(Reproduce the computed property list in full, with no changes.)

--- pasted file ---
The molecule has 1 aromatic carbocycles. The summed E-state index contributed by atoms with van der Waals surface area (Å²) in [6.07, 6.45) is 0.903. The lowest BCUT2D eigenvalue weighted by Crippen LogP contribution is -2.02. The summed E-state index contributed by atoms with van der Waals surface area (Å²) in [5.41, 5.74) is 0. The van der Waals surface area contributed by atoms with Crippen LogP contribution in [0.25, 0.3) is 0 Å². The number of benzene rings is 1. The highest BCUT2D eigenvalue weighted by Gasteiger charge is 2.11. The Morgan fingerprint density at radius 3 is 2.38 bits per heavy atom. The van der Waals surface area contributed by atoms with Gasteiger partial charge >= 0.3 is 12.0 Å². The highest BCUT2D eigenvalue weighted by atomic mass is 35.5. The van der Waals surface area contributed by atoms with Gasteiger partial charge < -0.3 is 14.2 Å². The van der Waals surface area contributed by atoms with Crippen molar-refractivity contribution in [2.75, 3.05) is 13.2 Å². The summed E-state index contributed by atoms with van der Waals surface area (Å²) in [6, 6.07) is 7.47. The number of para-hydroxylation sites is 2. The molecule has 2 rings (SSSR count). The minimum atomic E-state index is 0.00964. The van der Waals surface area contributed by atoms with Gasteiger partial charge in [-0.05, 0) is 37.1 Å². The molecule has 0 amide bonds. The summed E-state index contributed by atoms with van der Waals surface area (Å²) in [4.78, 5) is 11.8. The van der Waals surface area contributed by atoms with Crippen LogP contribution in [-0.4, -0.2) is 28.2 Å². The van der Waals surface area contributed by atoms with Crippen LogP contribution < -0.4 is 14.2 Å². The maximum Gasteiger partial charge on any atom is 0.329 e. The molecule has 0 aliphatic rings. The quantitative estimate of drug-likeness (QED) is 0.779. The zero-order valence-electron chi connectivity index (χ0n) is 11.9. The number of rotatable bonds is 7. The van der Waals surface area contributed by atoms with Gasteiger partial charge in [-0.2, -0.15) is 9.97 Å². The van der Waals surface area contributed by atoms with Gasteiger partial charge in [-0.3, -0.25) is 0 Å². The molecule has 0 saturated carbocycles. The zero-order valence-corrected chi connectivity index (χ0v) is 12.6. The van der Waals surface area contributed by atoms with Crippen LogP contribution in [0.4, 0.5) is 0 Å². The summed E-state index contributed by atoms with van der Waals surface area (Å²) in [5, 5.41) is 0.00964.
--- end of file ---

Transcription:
The molecule has 1 aromatic carbocycles. The summed E-state index contributed by atoms with van der Waals surface area (Å²) in [6.07, 6.45) is 0.903. The lowest BCUT2D eigenvalue weighted by Crippen LogP contribution is -2.02. The summed E-state index contributed by atoms with van der Waals surface area (Å²) in [5.41, 5.74) is 0. The van der Waals surface area contributed by atoms with Crippen LogP contribution in [0.25, 0.3) is 0 Å². The number of benzene rings is 1. The highest BCUT2D eigenvalue weighted by Gasteiger charge is 2.11. The Morgan fingerprint density at radius 3 is 2.38 bits per heavy atom. The van der Waals surface area contributed by atoms with Gasteiger partial charge >= 0.3 is 12.0 Å². The highest BCUT2D eigenvalue weighted by atomic mass is 35.5. The van der Waals surface area contributed by atoms with Gasteiger partial charge < -0.3 is 14.2 Å². The van der Waals surface area contributed by atoms with Crippen molar-refractivity contribution in [2.75, 3.05) is 13.2 Å². The summed E-state index contributed by atoms with van der Waals surface area (Å²) in [6, 6.07) is 7.47. The number of para-hydroxylation sites is 2. The molecule has 2 rings (SSSR count). The minimum atomic E-state index is 0.00964. The van der Waals surface area contributed by atoms with Gasteiger partial charge in [-0.05, 0) is 37.1 Å². The molecule has 0 amide bonds. The summed E-state index contributed by atoms with van der Waals surface area (Å²) in [4.78, 5) is 11.8. The van der Waals surface area contributed by atoms with Crippen LogP contribution in [-0.4, -0.2) is 28.2 Å². The van der Waals surface area contributed by atoms with Crippen LogP contribution < -0.4 is 14.2 Å². The maximum Gasteiger partial charge on any atom is 0.329 e. The molecule has 0 aliphatic rings. The quantitative estimate of drug-likeness (QED) is 0.779. The zero-order valence-electron chi connectivity index (χ0n) is 11.9. The number of rotatable bonds is 7. The van der Waals surface area contributed by atoms with Gasteiger partial charge in [-0.2, -0.15) is 9.97 Å². The van der Waals surface area contributed by atoms with Gasteiger partial charge in [-0.3, -0.25) is 0 Å². The molecule has 0 saturated carbocycles. The zero-order valence-corrected chi connectivity index (χ0v) is 12.6. The van der Waals surface area contributed by atoms with Crippen LogP contribution in [0.4, 0.5) is 0 Å². The summed E-state index contributed by atoms with van der Waals surface area (Å²) in [5, 5.41) is 0.00964.